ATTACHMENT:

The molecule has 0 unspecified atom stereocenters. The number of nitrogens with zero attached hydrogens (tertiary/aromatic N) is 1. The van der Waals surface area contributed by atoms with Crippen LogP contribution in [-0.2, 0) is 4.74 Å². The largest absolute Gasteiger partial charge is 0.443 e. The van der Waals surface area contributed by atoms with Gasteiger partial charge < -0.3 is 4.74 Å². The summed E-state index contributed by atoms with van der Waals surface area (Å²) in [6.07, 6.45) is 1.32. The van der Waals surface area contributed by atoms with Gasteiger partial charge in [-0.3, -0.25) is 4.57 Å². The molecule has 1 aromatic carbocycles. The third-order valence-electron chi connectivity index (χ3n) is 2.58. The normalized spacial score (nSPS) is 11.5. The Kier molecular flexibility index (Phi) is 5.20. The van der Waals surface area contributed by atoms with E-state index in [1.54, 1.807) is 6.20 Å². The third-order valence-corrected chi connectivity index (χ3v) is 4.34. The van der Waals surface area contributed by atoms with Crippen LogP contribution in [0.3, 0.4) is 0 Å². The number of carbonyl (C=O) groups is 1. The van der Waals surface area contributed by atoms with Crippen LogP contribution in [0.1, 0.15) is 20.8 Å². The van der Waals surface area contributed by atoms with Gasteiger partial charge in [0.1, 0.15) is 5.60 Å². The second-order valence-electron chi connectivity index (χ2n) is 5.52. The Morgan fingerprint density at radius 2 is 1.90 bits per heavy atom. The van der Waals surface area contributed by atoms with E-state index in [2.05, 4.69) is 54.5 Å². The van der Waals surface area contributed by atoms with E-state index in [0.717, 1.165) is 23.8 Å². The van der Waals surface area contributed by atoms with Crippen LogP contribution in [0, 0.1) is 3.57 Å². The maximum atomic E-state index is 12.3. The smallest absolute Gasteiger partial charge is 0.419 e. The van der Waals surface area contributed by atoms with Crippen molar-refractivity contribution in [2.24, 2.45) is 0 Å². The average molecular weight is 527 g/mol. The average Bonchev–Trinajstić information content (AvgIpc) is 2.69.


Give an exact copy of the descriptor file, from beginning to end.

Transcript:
The molecule has 0 unspecified atom stereocenters. The number of nitrogens with zero attached hydrogens (tertiary/aromatic N) is 1. The van der Waals surface area contributed by atoms with Crippen LogP contribution in [-0.2, 0) is 4.74 Å². The largest absolute Gasteiger partial charge is 0.443 e. The van der Waals surface area contributed by atoms with Gasteiger partial charge < -0.3 is 4.74 Å². The summed E-state index contributed by atoms with van der Waals surface area (Å²) in [6.07, 6.45) is 1.32. The van der Waals surface area contributed by atoms with Gasteiger partial charge in [-0.3, -0.25) is 4.57 Å². The molecule has 1 aromatic carbocycles. The third-order valence-electron chi connectivity index (χ3n) is 2.58. The normalized spacial score (nSPS) is 11.5. The Kier molecular flexibility index (Phi) is 5.20. The van der Waals surface area contributed by atoms with E-state index in [1.54, 1.807) is 6.20 Å². The third-order valence-corrected chi connectivity index (χ3v) is 4.34. The van der Waals surface area contributed by atoms with Crippen LogP contribution in [0.3, 0.4) is 0 Å². The number of carbonyl (C=O) groups is 1. The van der Waals surface area contributed by atoms with Crippen LogP contribution in [0.1, 0.15) is 20.8 Å². The van der Waals surface area contributed by atoms with Gasteiger partial charge in [0.1, 0.15) is 5.60 Å². The second-order valence-electron chi connectivity index (χ2n) is 5.52. The Morgan fingerprint density at radius 2 is 1.90 bits per heavy atom. The van der Waals surface area contributed by atoms with E-state index in [2.05, 4.69) is 54.5 Å². The van der Waals surface area contributed by atoms with E-state index in [0.717, 1.165) is 23.8 Å². The van der Waals surface area contributed by atoms with Crippen LogP contribution in [0, 0.1) is 3.57 Å². The maximum atomic E-state index is 12.3. The smallest absolute Gasteiger partial charge is 0.419 e. The van der Waals surface area contributed by atoms with Crippen molar-refractivity contribution in [2.24, 2.45) is 0 Å². The average molecular weight is 527 g/mol. The average Bonchev–Trinajstić information content (AvgIpc) is 2.69.